Surely the Feds would never be so foolish as to simultaneously do two contradictory things. See, if corn is an endangered species, then it becomes illegal to possess your own corn to grow while at the same time it makes it necessary for the Federal government to further subsidize corn production to make sure it doesn't go extinct. However, corn also must be protected from overpopulation, meaning the herd is aggressively culled and the excess sold at (rock-bottom, Federally-guaranteed) rates. Corn can't be used to feed livestock (because it's protected) so meat prices soar. Prices of other crops soar, too, as they are required by law to be harvested and transported by machinery fueled with expensive, inefficient ethanol. Soon all you can afford to eat is corn and you spend a week's salary to buy a single orange in the hopes of barely staving off scurvy for another month.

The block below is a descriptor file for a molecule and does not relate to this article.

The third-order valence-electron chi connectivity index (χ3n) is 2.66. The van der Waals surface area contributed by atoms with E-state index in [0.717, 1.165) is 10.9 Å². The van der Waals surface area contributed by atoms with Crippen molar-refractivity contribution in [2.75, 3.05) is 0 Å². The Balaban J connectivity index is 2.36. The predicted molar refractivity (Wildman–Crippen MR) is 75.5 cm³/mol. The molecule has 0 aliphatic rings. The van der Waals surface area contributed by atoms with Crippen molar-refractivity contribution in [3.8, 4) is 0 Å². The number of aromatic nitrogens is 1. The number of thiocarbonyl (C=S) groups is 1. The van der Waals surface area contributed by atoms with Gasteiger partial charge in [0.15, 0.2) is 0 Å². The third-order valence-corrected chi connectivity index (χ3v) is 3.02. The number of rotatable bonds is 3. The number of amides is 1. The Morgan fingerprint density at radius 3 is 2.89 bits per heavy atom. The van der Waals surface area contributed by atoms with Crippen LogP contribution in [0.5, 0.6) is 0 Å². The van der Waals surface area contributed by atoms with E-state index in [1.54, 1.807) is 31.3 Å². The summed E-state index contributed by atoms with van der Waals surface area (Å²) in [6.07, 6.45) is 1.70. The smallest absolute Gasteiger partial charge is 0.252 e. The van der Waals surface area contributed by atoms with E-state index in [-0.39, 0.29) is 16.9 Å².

• @morbiuswilters said:

    Instead they offered a proposal called the "Free Freedom Act For Strengthening the United States' Freedom" which was the same exact bill but with a modest price tag of $999 billion.
     

    Gawd, you made me laugh. I think this came from a very, very, very deeply held loathing.

    BTW, I sort of agree: Excel isn't the worst tool for this job. Building some godawful GUI in C# or Java is probably worse. It might have been a bit cheaper, but then it would probably cost at least $5M to build the module that saves the model's output in a format no other tool can understand, and then $5M more to build a filter to import it into Excel anyway.



  • @morbiuswilters said:

    @that really other guy said:
    And in the end they picked the lowest common denominator, by the lowest common denominator

    Too bad they couldn't have used that paragon of software excellence, OpenOffice.